Tsipras: Greece a Buffer to Unreliable Ally Turkey
By John Gizzi
Following the first meeting of U.S. President Donald Trump and Greek Prime Minister Alexis Tsipras Tuesday at the White House, Tsipras and Trump showed signs of having an excellent working and personal relationship.
“The two leaders may come from very different backgrounds, but their cooperation is a strategic choice — one that can help both countries’ interests in the troubled region of the eastern Mediterranean,” Katerina Sokou, Washington, D.C. correspondent for the Greek publication Kathemerini, told Newsmax.
Greek government sources told Newsmax that Trump and Tsipras got along well in their private meetings and that the prime minister found the president “very smart, very direct, and he had a lot of questions about Greece.”
Speaking to a small group of reporters at Blair House late Tuesday after noon, Tsipras said his sessions with Trump were “very constructive” and that the president considered Greece “one of the more reliable allies” of the U.S.
At the same session, the prime minister told how his country lost one-quarter of its gross domestic product and more than 1 million jobs since its crippling debt crisis began in 2010.
“But our message to the international community now is that Greece is back,” said Tsipras, emphasizing that Greece has gained 400,000 new jobs in the last year and will almost certainly resolve its debts to the International Monetary Fund next year. Growth in Greece, he added, was 2 percent in 2017.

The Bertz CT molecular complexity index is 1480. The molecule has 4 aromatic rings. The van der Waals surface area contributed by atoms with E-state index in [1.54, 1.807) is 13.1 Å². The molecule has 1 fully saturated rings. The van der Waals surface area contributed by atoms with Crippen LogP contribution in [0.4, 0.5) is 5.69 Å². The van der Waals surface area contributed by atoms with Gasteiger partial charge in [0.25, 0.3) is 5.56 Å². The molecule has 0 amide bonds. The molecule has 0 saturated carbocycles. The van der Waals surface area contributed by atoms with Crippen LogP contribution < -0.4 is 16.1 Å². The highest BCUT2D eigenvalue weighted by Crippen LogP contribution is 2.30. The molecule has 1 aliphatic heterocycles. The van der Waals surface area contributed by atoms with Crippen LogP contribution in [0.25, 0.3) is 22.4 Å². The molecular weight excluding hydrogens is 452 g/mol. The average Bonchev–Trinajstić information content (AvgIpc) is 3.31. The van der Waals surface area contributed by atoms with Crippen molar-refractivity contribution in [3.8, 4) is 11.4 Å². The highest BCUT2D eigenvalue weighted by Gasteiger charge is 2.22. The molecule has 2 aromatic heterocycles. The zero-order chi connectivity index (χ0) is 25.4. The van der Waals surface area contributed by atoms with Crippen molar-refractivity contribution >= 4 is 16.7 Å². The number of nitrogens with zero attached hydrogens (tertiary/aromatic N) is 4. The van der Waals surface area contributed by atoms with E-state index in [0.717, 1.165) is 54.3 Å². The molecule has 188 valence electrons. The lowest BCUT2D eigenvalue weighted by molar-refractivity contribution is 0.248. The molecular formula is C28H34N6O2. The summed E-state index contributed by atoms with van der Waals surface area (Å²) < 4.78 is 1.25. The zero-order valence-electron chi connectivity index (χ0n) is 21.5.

Tsipras also said that tourism continues to flourish, that “investments — especially from the United States — have helped,” and “and any discussion that we will somehow leave the Euro [currency] is behind us. Greece will remain the Eurozone.”
Because of what Tsipras called “the unique advantage of our location,” Greece can be a hub for investment in transportation, energy, and new technologies. He also said that the rebound of the Aegean nation from its crippling debt — which reached 323 billion euros in 2015 — demonstrates to the world that “Greece will be a pillar of stability” for investors.
But Greece’s increased role as a player in Europe, Kathemerini’s Sokou told me, “Also comes as a result of the vacuum created by an increasingly unreliable ally in Erdogan’s Turkey.”
Sources in the Greek government told us that Tsipras considers Turkish President Erdogan “very unpredictable” and that he is pleased the Trump Administration is increasing its cooperation with Athens by upgrading its naval base at Souda Bay in Crete. In Greece, currently the U.S. maintains 15 U.S. Air Force bases, 9 U.S. Navy bases, and six U.S. Army bases, and shows no signs of closing any of them.
By maintaining the U.S. presence in Turkey and continuing to work closely with Tsipras, the same Greek government sources told me, the Trump administration can help keep Turkey cooperating with NATO and the European Union.
Seven years after its economy was completely devastated, Greece shows strong signs of a recovery and the nation could be a key ally in Europe as well as a player on the national security front.